Scientists have come up with a computer program that can guess whether someone is depressed just by looking at their Instagram photos, correctly identifying people with depression 70% of the time.
The study involved 166 people who shared over 40,000 Instagram photos in total with the researchers, alongside their mental health histories. About half of the participants had been diagnosed with depression over the last three years.
The computer program, created by a pair of researchers in the US, looked at the colours in the participants' Instagram photos, the number of faces in the photos, and the likes and comments each photo got. They found that depressed people tended to post pictures that were bluer, darker, and greyer. And when they posted pictures with faces in, there tended to be fewer faces per photo.
But before you go off and look at your Instagram feed through this new lens, beware that the small sample size in this study means there's "no guarantee that this would translate to just the average Instagram user", Chris Danforth, codirector of the University of Vermont’s Computational Story Lab and author of the paper, told BuzzFeed News.
He also stressed that what they’ve created is not a diagnostic test, but just a proof-of-concept for a new way to help people – a tool that could give an "early warning" to someone showing signs of becoming depressed. The research is published in the journal EPJ Data Science.
The trends seen in the study tally with the literature on depression. “It seems to be the case that people who are experiencing depression see the world in a darker, bluer fashion quite literally, and they spend less time in social groups,” Danforth said.
Depressed participants in the study were less likely to use Instagram filters on their photos at all, but when they did use them they disproportionately favoured Inkwell, which makes photos black and white. Healthy participants in the study favoured Valencia, which increases exposure and warms the colours in the photo.
Danforth and his coauthor, Andrew Reece of Harvard University, also looked at whether the metadata on the photos, specifically the number of likes and comments, could help predict depression, but they found it didn't. “I initially expected that those would be stronger predictors than they were,” Danforth said. "That was kind of surprising to me."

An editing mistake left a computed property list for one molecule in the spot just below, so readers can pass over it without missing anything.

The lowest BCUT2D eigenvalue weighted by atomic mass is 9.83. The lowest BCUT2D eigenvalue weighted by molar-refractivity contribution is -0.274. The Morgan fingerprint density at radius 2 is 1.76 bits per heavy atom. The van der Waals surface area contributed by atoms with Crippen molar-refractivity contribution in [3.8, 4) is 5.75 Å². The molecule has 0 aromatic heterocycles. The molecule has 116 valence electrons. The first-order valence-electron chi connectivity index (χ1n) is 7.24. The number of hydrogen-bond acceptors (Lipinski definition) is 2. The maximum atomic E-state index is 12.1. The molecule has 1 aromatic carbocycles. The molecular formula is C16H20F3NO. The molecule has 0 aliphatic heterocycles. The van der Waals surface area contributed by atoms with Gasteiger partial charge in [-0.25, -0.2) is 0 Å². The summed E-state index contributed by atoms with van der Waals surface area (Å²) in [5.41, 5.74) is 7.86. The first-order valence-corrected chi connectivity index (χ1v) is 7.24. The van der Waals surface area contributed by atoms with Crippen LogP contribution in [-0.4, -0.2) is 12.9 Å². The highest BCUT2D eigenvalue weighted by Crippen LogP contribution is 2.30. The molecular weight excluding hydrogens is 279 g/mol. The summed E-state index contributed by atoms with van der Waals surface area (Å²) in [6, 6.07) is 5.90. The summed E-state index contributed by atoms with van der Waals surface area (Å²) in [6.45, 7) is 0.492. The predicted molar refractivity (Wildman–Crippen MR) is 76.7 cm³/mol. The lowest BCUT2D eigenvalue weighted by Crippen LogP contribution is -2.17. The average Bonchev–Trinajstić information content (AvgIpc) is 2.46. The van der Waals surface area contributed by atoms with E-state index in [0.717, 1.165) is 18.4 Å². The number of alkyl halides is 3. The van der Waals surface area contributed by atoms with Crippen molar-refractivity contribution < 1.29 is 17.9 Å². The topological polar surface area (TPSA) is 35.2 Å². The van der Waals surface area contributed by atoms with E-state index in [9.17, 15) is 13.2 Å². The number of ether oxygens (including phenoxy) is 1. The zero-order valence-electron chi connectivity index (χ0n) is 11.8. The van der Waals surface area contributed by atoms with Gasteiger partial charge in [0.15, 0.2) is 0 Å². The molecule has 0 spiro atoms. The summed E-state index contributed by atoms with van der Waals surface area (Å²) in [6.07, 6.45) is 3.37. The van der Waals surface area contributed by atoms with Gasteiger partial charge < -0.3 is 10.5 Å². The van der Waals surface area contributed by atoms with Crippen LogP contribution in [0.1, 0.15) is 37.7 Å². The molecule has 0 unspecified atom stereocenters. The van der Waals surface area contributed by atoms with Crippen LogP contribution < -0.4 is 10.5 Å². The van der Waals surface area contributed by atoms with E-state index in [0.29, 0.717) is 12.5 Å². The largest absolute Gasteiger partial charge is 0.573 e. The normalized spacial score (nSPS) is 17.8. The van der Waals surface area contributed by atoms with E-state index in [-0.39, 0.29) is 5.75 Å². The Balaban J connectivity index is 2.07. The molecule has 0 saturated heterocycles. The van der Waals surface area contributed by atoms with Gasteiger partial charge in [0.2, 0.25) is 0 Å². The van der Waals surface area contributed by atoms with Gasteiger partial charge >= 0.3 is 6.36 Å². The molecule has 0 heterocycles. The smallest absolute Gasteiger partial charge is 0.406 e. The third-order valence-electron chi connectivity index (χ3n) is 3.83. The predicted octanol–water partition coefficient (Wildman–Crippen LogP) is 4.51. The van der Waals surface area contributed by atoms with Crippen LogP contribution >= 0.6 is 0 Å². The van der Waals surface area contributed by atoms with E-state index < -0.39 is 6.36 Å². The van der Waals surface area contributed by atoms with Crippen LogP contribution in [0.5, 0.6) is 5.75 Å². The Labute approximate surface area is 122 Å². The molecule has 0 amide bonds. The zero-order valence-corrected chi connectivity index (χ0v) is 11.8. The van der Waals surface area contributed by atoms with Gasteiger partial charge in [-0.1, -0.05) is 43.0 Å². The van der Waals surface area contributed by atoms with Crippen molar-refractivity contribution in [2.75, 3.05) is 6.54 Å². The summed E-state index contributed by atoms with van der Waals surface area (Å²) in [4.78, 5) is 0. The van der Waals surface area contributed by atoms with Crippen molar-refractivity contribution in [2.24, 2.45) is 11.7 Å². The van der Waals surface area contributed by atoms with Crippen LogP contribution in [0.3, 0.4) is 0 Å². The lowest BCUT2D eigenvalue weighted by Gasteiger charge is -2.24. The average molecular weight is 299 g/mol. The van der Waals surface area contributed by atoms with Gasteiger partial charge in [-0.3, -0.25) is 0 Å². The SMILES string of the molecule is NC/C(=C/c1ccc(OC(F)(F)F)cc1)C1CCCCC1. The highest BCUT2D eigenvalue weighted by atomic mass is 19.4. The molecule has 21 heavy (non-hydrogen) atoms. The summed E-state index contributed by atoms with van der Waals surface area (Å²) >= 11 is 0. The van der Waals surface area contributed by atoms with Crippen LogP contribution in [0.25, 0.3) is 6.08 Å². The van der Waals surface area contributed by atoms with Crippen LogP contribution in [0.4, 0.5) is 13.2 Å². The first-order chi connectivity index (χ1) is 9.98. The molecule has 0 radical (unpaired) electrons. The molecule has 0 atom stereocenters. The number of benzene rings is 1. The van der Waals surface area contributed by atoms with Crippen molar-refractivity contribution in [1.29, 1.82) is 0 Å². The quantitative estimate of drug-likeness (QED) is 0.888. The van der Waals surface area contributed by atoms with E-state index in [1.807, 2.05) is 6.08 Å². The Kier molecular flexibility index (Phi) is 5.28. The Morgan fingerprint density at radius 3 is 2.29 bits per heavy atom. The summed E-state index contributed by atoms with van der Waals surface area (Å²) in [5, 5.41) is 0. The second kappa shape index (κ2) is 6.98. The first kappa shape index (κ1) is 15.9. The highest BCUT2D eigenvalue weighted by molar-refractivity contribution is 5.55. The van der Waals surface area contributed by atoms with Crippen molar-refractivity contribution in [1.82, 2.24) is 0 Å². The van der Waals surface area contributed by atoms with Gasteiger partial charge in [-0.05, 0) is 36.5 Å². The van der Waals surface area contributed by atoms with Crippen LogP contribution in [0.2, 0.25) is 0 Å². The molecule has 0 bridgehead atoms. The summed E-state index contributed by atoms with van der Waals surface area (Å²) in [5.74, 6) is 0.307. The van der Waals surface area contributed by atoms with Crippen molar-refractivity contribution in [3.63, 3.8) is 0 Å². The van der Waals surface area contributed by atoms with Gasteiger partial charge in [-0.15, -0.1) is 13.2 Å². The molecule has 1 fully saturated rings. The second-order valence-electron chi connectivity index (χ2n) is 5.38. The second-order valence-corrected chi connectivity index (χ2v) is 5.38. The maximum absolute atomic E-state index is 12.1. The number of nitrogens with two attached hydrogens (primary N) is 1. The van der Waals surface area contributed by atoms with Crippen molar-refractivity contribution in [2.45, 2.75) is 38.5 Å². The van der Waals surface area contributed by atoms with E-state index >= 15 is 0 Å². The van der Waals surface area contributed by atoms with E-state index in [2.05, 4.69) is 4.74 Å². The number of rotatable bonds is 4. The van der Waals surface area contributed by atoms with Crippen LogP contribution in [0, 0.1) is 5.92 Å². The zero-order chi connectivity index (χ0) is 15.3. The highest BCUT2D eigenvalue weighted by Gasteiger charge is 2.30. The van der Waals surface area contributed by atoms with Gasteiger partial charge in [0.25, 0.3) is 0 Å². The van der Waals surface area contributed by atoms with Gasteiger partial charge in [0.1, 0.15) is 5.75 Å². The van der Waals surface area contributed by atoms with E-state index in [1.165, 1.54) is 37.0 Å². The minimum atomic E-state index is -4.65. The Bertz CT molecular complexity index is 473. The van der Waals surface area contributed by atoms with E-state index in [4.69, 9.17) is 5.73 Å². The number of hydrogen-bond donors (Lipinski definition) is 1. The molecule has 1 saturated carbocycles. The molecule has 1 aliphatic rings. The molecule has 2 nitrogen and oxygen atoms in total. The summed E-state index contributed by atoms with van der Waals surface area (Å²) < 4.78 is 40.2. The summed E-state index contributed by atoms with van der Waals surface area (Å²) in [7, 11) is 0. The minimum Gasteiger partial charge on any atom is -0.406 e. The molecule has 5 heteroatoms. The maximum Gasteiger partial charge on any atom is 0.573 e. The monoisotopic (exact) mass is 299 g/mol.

The researchers trained the program by giving it the majority of the photos and telling it which ones had come from depressed people. They then let it figure out, using machine learning methods, if any of the attributes it was able to measure – colour, faces, likes, and comments – could help it identify people with depression. They then tested out the algorithm on the photos they'd set aside at the beginning, which it had never seen before.
Crucially, the computer program picked up on signs of depression before the participants' date of diagnosis, suggesting it could be useful in predicting depression, not just identifying those who have already been diagnosed.
"This is a promising study that may help to identify the early warning signs of mental distress," Dr Louise Theodosiou of the Royal College of Psychiatrists told BuzzFeed News. "I have worked with young people who recognise each other's distress through Instagram, and this can certainly be helpful. We should be wary, however, of ever using such tools for diagnosis purposes."
"With the appropriate healthcare pathways in place to accompany an algorithm such as the study suggests, communications channels like Instagram may prove valuable for identifying and treating mental illness," she added.
Chloe Grass-Orkin at Rethink Mental Illness told BuzzFeed News that being able to spot the signs early and access help quickly can make all the difference when it comes to mental health. "For many people, using social media is now second nature and forms a part of our daily lives, so being able to integrate mental health support within these platforms offers exciting possibilities," she said. "This is clearly a new frontier for research. Developments and improvements in the recognition of mental health problems, and helping people access appropriate care and support, are very much needed.
“However, it is still very early days, and care must be taken not to jump to conclusions or oversimplify and reduce diagnosis to someone’s social media footprint. If anyone is struggling with their mental health, it is important that they speak to someone, whether that’s a friend or their GP [general practitioner], in order to get the support sooner rather than later.”
Danforth said he was motivated to do the study because while mental health has been getting an increasing amount of attention, there haven't been a lot of people in the computational and social science worlds looking at it.
One limitation the researchers came up against in this study was people's reluctance to share their Instagram photos in the first place. Out of 509 people who started the survey, 43% abandoned it once they were asked to share their Instagram data, even after being given guarantees of privacy.
"There is a lot of promise to this sort of health analytics software if we can figure out how to protect people's privacy," said Danforth. "We can get people in front of a doctor sooner, and that's going to be good for their health."
Kelly Oakes is science editor for BuzzFeed and is based in London.
Contact Kelly Oakes at firstname.lastname@example.org.
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